Posts in the “scala” category

A Scala shell script example (and discussion)

Scala shell script FAQ: How do I create a Unix/Linux shell script to run a small Scala script?

If you want to run a Scala script as a Unix or Linux shell script -- such as -- write your script like this:

Getting a random element from a list of elements in Scala

In working on projects like SARAH and other apps where I try to make a computer seem more “human,” I’ve been making my software reply to me in random ways. What I’ve found is that this ends up being an easily repeatable pattern, where you have a list of possible replies, and then you randomly return one of those replies.

Scala/Java/Kotlin dates FAQ: How do I calculate the difference between two dates (LocalDate, ChronoUnit)

Scala dates FAQ: How do I calculate the difference between two dates? That is, while using Scala 2 or Scala 3, you need to determine the difference between two dates. Also, you want to use the newest Java date/time API for this work, such as the date/time API in Java 8, 11, 14, 17, etc.

Solution: Calculating the difference between two dates (in Scala and Java)

If you need to determine the number of days between two dates in Scala — or Java or Kotlin — the DAYS enum constant of the java.time.temporal.ChronoUnit class provides the easiest solution:

The ZIO 2 “mental model”

As I work more with ZIO 2, I also find myself thinking a lot about the ZIO 2 mental model, by which I partially mean “a way of thinking about your code” and also “ZIO 2 best practices.”

Here are my initial notes. Also, I hope that most of this code is mine, but several snippets are from other sources that I don’t remember, including the official ZIO 2 docs.

A ZIO 2 cheatsheet

April, 2024 Update: This ZIO cheatsheet is currently being updated to ZIO 2.x, but it still needs a lot of work.

If you want a good cheat sheet right now, see this one on github. I’m creating my own as I learn ZIO and read the ZIOnomicon book. During the learning process I find that it’s much better to create your own by hand, that way you get something that’s meaningful to you.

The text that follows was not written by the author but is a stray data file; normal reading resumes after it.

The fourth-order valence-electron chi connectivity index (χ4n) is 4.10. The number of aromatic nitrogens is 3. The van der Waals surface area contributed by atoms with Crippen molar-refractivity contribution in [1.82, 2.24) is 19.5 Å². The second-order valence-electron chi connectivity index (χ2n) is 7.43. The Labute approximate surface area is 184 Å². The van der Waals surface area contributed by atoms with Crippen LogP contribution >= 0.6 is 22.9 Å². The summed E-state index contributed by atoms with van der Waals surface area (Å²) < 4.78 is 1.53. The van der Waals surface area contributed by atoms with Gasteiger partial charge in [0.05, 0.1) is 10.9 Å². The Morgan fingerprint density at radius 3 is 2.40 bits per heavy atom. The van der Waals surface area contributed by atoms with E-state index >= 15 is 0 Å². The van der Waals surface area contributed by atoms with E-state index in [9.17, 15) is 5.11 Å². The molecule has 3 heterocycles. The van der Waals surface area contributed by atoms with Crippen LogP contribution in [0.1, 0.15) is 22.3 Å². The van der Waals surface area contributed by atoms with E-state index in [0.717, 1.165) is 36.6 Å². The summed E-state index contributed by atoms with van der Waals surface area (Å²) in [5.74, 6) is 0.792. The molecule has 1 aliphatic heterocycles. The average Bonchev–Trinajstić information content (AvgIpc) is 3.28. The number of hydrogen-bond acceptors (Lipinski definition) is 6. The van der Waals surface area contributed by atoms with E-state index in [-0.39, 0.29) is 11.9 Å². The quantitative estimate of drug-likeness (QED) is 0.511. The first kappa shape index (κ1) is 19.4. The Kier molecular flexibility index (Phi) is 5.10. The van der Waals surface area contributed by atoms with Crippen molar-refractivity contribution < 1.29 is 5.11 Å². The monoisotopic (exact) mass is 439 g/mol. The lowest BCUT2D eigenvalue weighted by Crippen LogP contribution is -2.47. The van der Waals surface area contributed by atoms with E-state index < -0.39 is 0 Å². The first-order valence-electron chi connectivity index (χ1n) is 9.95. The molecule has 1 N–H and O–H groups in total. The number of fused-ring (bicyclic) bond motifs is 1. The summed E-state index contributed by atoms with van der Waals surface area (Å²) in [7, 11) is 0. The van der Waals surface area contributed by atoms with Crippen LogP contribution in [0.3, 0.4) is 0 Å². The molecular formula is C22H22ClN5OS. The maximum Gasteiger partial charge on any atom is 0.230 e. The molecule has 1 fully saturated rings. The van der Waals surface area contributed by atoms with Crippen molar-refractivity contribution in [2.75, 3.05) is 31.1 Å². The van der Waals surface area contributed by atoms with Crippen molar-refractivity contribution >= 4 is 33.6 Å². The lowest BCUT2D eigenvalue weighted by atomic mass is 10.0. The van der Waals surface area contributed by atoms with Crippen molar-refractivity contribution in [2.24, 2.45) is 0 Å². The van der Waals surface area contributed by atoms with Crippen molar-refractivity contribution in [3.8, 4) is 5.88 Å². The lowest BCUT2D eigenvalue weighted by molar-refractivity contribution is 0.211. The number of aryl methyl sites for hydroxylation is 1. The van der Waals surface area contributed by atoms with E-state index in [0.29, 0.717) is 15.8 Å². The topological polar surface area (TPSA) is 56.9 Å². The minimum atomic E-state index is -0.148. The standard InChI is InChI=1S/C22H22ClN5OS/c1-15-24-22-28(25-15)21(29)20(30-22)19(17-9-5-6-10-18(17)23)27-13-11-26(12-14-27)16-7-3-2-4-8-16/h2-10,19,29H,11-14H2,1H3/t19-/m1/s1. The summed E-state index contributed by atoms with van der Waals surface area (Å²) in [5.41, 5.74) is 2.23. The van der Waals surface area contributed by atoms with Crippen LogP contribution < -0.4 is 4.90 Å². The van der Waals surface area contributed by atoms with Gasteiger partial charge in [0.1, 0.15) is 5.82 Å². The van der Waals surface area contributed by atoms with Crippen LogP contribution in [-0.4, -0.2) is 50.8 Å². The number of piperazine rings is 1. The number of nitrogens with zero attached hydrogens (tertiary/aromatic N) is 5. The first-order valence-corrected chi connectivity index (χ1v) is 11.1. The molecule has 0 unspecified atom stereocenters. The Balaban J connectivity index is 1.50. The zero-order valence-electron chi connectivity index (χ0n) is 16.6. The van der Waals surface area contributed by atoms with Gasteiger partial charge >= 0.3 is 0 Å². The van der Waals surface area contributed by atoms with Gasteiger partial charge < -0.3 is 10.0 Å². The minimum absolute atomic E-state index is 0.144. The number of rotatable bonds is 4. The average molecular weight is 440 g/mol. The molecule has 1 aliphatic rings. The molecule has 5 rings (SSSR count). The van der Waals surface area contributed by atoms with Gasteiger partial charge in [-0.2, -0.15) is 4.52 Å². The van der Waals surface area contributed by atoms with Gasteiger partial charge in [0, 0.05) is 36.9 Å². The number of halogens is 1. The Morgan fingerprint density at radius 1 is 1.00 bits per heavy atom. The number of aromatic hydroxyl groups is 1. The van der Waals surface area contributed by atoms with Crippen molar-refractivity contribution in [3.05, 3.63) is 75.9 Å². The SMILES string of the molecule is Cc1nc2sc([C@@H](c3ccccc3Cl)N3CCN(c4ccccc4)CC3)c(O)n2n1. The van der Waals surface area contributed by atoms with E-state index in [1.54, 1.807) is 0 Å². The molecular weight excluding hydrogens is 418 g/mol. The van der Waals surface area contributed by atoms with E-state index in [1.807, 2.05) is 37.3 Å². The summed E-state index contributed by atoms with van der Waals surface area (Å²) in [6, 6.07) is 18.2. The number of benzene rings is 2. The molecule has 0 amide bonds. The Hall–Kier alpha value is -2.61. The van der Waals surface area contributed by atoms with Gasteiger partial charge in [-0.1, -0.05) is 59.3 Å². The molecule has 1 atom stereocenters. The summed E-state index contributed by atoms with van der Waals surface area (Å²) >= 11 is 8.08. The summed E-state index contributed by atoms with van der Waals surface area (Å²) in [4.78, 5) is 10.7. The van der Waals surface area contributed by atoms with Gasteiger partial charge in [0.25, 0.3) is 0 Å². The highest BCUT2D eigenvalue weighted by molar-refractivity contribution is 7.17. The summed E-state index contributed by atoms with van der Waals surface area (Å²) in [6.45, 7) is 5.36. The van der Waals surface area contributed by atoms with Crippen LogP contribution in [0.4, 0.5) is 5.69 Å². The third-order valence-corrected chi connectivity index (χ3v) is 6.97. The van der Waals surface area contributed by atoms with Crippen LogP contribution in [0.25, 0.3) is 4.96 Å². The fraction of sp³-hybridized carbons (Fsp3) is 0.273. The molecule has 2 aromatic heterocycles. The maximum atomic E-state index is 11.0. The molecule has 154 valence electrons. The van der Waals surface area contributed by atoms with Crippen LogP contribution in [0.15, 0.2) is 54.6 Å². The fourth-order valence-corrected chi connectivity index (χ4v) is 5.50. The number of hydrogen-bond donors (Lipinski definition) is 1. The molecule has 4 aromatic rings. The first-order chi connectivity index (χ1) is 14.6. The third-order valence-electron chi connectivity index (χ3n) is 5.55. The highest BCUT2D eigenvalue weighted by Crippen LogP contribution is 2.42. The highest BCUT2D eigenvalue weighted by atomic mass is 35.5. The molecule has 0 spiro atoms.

Note that almost all of these initial examples come from the ZIOnomicon book and the video that I link to later.

The ZIO Scaladoc

Here’s a link to the ZIO Scaladoc. That’s for the companion object, and this link is for the companion trait.

Scala Either type: How to get the value out of an Either

Scala Either FAQ: How do I get the value out of a Scala Either?


In this recipe I show many different ways to get the value out of a Scala Either, while accounting for the fact that an Either value may be a success value (a Right) or a failure value (a Left).

ZIO 2: Solution to "ZIO.cond not working" (code not running)

I just wrote the following ZIO 2 question about how to use ZIO.cond to a friend, and get the answer shown. I’ve also added in my own comments where they make sense.

ZIO.done question

Hey, I’m trying to understand why the failWithMsgEffect doesn’t seem to get run in the following code example?

I have learned that there are better ways to handle this, but I’ve found that if I don’t understand something like this, it will come back to bite me later. Here’s the code:

ZIO 2: A ZIO.timeout interrupt example with ZIO.attempt

As a little ZIO 2 example with Scala 3, here’s some code that starts to show how to use ZIO.timeout along with ZIO.attempt while accessing an internet URL with Scala’s Source.fromURL.

Basically I attempt to access a URL using Scala’s Source.fromURL, and then I add a timeout to that, specifically a ZIO##timeout:

Scala: How to download URL contents to a String or file

Scala URL FAQ: How do I download the contents of a URL to a String or file in Scala?

I ran a few tests last night in the Scala REPL to see if I could think of different ways to download the contents of a URL to a String or file in Scala, and came up with a couple of different solutions, which I'll share here.

Download URL contents to a String in Scala

The best way I could think of to download the contents of a URL to a String looks like this:

Scala: How to square a number (Int, Double, Float, Long)

Scala math FAQ: How do I square a number in Scala, such as squaring an Int, Double, Long, or Float?


You can square a number in Scala in at least two different ways:

  1. Multiply the number by itself
  2. Call the Java Math.pow function or the scala.math.pow function

Scala and the two kinds of programming languages

I know that it’s fashionable to say that Scala is dead or something similar to that, but I’ve gotten a few royalty checks from O’Reilly this year for the Scala Cookbook that are amazingly good (💰) for a 3-year old programming book.

Shoot, I’d be happy to receive these royalty payments during the initial months after the book’s release.

As Bjarne Stroustrup said, “There are only two kinds of programming languages: the ones people complain about and the ones nobody uses.”